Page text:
GENEVA/TRIPOLI (Reuters) - The United Nations said on Thursday it had information that Libyan guards shot at refugees and migrants trying to flee from air strikes that killed at least 53 people, including six children, in a migrant detention centre.
A report from the U.N. Office for Coordination of Humanitarian Affairs (OCHA) said there were two air strikes late on Tuesday, one hitting an unoccupied garage and one hitting a hangar containing around 120 refugees and migrants.
“There are reports that following the first impact, some refugees and migrants were fired upon by guards as they tried to escape,” the OCHA report said.
The Tripoli-based interior ministry denied this categorically in a statement.
Bodies were still being recovered from the rubble, the report said, suggesting the death toll could rise.
There are still about 500 people at the detention centre at Tajoura, east of Tripoli, with four Nigerians set for release to the Nigerian embassy on Thursday and a plan for 31 women and children to be sent to the U.N. refugee agency’s departures facility in Tripoli.
Interior Minister Fathi Ali Bashagha said the Tripoli government was considering closing all detention centres for migrants and releasing the inmates. Thousands are held alone in centres in Tripoli, the capital.
Libya is one of the main departure points for African migrants fleeing poverty and war to reach Italy by boat, but many are intercepted at sea and brought back by the Libyan coast guard, with the approval of the European Union.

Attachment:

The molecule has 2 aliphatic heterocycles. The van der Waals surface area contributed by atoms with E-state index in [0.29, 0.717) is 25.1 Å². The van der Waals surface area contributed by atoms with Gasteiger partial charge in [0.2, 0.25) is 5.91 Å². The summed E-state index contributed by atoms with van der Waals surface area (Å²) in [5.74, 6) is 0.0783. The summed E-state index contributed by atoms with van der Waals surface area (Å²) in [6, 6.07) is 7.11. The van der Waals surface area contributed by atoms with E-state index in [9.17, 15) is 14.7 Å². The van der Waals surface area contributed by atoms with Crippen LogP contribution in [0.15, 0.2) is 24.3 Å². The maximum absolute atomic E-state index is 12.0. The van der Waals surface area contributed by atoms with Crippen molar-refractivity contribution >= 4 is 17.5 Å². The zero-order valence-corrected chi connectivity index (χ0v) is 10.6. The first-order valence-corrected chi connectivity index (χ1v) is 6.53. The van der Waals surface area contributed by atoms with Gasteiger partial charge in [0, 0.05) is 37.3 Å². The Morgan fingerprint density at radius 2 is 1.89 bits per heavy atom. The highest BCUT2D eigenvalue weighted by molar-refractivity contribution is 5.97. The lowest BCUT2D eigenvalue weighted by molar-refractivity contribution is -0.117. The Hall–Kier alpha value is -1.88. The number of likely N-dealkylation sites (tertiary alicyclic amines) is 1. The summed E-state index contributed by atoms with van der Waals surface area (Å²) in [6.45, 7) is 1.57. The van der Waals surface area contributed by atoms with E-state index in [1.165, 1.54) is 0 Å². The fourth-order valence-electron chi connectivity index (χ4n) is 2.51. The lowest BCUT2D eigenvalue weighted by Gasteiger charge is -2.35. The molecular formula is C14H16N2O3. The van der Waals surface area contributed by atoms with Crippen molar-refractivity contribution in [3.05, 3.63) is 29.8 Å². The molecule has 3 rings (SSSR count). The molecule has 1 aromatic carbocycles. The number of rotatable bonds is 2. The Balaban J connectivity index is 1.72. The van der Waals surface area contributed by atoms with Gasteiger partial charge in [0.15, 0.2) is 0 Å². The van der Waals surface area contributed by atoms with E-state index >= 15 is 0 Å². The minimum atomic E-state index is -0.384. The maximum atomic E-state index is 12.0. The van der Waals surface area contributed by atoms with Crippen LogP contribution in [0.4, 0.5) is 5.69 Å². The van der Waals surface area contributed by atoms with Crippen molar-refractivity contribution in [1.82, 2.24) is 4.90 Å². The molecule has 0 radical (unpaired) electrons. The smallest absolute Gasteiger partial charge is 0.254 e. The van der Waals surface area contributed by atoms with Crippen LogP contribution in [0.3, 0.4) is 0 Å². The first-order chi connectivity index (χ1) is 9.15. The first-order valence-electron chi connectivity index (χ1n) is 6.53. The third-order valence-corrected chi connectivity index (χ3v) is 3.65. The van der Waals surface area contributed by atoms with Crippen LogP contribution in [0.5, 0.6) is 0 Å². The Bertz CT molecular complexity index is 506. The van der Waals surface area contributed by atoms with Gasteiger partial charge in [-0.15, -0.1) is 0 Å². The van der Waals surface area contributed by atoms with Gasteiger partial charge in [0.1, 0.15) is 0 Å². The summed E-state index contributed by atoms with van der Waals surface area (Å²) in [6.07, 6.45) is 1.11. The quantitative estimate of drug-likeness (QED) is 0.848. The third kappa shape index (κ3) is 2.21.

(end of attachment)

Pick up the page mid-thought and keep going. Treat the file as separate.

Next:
The 53 dead was the highest publicly reported toll from an air strike or shelling since eastern forces under Khalifa Haftar launched a ground and aerial offensive three months ago to take Tripoli, the base of Libya’s internationally recognised government in the northwest of the country.
“The number of civilian casualties caused by the conflict has almost doubled as the result of this single attack,” the OCHA report said, a day after U.N. officials said the air strikes may have constituted a war crime.
The United Nations has repeatedly said Libya is not a safe place for rescued migrants to be sent back to and has called for refugees and migrants to be released and given safe shelter.
It has declined to directly criticise Italy for shutting its doors but said European states must help to resolve the conflict in Libya in order to stop people taking perilous sea journeys.
The centre is close to a military base and an air strike on nearby Libyan government forces on May 7 injured two people in the centre. Despite the risks, Libyan authorities had continued to transfer migrants and refugees into the centre, according to the U.N. report.
On May 12, 108 refugees and migrants picked up at sea by the Libyan Coast Guard were disembarked and transferred to the Tajoura detention centre, the report added.
Reporting by Tom Miles, Ahmed Elumami and Ulf Laessing; Editing by Mark Heinrich